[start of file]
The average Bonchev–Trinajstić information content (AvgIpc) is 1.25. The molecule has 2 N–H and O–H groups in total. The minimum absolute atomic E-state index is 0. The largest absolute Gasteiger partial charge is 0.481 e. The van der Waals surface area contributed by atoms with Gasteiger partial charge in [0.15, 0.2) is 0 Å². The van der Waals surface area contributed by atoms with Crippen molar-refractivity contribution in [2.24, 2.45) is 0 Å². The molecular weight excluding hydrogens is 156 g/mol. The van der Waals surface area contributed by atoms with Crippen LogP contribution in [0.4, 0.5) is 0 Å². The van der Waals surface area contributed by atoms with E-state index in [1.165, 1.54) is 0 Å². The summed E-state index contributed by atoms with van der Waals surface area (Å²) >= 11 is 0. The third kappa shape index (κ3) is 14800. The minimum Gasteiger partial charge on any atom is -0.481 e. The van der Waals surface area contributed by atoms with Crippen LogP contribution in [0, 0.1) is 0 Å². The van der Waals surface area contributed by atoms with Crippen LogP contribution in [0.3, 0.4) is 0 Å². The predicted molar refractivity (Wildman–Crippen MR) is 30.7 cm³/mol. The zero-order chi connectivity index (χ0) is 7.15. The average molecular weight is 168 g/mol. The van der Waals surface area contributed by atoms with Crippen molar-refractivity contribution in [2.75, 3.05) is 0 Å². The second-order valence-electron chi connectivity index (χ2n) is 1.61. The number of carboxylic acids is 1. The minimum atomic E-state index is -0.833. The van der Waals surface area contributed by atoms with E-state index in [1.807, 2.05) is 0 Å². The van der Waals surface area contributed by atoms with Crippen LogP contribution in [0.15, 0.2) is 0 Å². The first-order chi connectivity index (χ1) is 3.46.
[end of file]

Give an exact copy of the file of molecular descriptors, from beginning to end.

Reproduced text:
The average Bonchev–Trinajstić information content (AvgIpc) is 1.25. The molecule has 2 N–H and O–H groups in total. The minimum absolute atomic E-state index is 0. The largest absolute Gasteiger partial charge is 0.481 e. The van der Waals surface area contributed by atoms with Gasteiger partial charge in [0.15, 0.2) is 0 Å². The van der Waals surface area contributed by atoms with Crippen molar-refractivity contribution in [2.24, 2.45) is 0 Å². The molecular weight excluding hydrogens is 156 g/mol. The van der Waals surface area contributed by atoms with Crippen LogP contribution in [0.4, 0.5) is 0 Å². The van der Waals surface area contributed by atoms with E-state index in [1.165, 1.54) is 0 Å². The summed E-state index contributed by atoms with van der Waals surface area (Å²) >= 11 is 0. The third kappa shape index (κ3) is 14800. The minimum Gasteiger partial charge on any atom is -0.481 e. The van der Waals surface area contributed by atoms with Crippen LogP contribution in [0, 0.1) is 0 Å². The van der Waals surface area contributed by atoms with Crippen LogP contribution in [0.3, 0.4) is 0 Å². The predicted molar refractivity (Wildman–Crippen MR) is 30.7 cm³/mol. The zero-order chi connectivity index (χ0) is 7.15. The average molecular weight is 168 g/mol. The van der Waals surface area contributed by atoms with Crippen molar-refractivity contribution in [2.75, 3.05) is 0 Å². The second-order valence-electron chi connectivity index (χ2n) is 1.61. The number of carboxylic acids is 1. The minimum atomic E-state index is -0.833. The van der Waals surface area contributed by atoms with E-state index in [1.807, 2.05) is 0 Å². The van der Waals surface area contributed by atoms with Crippen LogP contribution in [0.15, 0.2) is 0 Å². The first-order chi connectivity index (χ1) is 3.46.